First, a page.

IPL media auction: There’s a world beyond the fanciest T20 league investors will look forward to | Cricket News – Times of India

MUMBAI: Neither in the past has it happened, nor in the future will this circumstance likely repeat – a single broadcaster owning the rights to the Indian Premier League (IPL), the International Cricket Council (ICC) and BCCI-bilateral, all at the same time.
Between 2018 and 2022, Star India (Disney, now) owned the rights to all these three properties, making it the most unique cycle cricket will ever see. Going forward, no global broadcaster will find it feasible to buy more than just one of these rights packages, or at best two, given the changing dynamics.
Let’s look at the why and how of it, and impending scenarios that will be altering the ‘course of play’ going forward.
In 2011, when Star India restructured and reinvented itself in the Asian markets as one of the multiple broadcast units of Fox International Channels, they arrived here with one job to do: Amplify the scale and size of their business to such gargantuan proportions that potential buyers would line up in due time, costs notwithstanding. What they had to do was step-up the jazz.
They did, starting with a swanky 37-storey building for an office in one of Mumbai’s plushest suburbs.
Everything they did was eye-catching, mind-boggling. They paid US$1.98b to bag ICC rights for the 2015-23 cycle – an 80% hike from the previous deal (US dollar stood at Rs 62.33). They paid US$2.55b to bag IPL rights for the 2018-22 cycle – a four-and-half-time jump from the previous deal (US dollar stood at Rs 67.79). They paid just under a billion dollars, Rs 6,138 crore to be precise, in 2018 (US dollar stood at Rs 70) to bag the BCCI-bilateral.
All put together, Star committed approximately US$5.5b – apropos of inflation and the varying value of the dollar between 2014 and 2018 – to Indian cricket and the ICC.
At today’s dollar value – Rs 74.68 – just the IPL alone is speculated to get sold for that sum, US$5.5b, or probably more which totals up to an approximate Rs 40,000 crore. And this is just speculation.
“Any company / consortium looking to do what Star did between 2014 and 2018 will be looking at an approximate US$10b-spend,” say industry executives documenting these transitions. “Or maybe more, who knows?”
No single broadcast player, even with diversified interests across linear, digital and any futuristic tech-based medium will invest this kind of money for a five-year cycle. “And that’s where, the competition – as much as it’ll be fierce to grab the IPL rights more than any other – will get fragmented across markets, which is good for the game to a large extent,” he adds.
If ‘X’ party ends up winning the IPL rights, ‘Y’ will still be left with an opportunity to eye the ICC, ‘Z’ will still have an opportunity to eye BCCI-bilateral. Smaller players will still be left with an opportunity to look at bilateral rights overseas. Think of the customary Indian ‘thali’ – there’s always space for something extra.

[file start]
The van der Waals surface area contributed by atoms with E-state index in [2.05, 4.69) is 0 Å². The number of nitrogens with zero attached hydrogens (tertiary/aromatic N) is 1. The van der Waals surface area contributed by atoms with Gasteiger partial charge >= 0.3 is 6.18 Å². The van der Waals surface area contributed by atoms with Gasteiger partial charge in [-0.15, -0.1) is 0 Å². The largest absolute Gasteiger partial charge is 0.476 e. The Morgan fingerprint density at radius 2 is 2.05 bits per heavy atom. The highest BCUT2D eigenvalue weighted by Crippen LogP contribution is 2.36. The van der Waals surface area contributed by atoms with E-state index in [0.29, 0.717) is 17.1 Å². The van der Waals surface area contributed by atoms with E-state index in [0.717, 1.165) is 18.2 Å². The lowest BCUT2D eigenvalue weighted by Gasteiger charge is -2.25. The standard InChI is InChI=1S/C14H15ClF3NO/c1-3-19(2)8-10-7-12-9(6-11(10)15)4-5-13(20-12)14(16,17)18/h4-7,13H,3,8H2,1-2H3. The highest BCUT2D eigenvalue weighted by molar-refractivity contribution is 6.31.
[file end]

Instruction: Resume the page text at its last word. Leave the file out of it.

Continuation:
In 2017-18, this wasn’t the case. “That’s because there were only two global broadcast players outside of regional giants like Sky in the UK and Fox or Channel 9 in Australia. Especially from an India sub-continent perspective, that caters to more eyeballs than any. That was Star and Sony. So, when Star kept all ICC, IPL, and BCCI rights; Sony went shopping in the UK and Australia and bargained a price that came cheap. That won’t be the case this time around. Because there’ll be more players than one,” say those watching developments.
Here’s where a company like Amazon, one that’s been silent and busy testing territories, figuring engagement models, will be a serious player. An Amazon may or may not bid for the IPL – depending on what alliance it can form pre or post-bid – there’s no saying yet, “but they will always remain top-contenders for, let’s say, the ICC rights if they let go of the IPL,” they add.
Why? “Because it allows them global footing, better pricing, yearly engagement and potentially wider markets to consolidate revenues”.
Amazon is just an example. Allow the mind to wander. It could be the Zee-Sony combine eyeing UK and Australian territories if they fail to grab IPL. The Viacom-JV may target only global T20 leagues and stay away from every other format. Disney may only want all Indian cricket and nothing else. We don’t know who’s walking in which direction and why. “All these possibilities would be in the planning stages right now,” say those tracking developments. “The first priority is the IPL. So, the real game will begin only once the IPL rights get sold”.
In that lies a question that all other cricket boards outside of the proverbial ‘Big Three’ – India, England, and Australia – must answer for themselves starting now: What kind of purchasing power do they have at the ICC? The game’s global governing body is in the middle of finalizing the next Future Tours Program (FTP) – and probably, they already have. But what is the ICC doing, at a global level, to protect bilateral cricket and invest in its future?
Outside of the federation’s effort to have one World Cup or an ICC trophy tournament every year, is there a robust plan to ensure country-versus-country cricket – not including India vs England, India vs Australia, India vs South Africa and the Ashes – keeps thriving?
“If these cricket boards are not asking this question right now, they’re doing themselves a great disservice,” say those anticipating the near and distant future.
They must remember, there will be takers.

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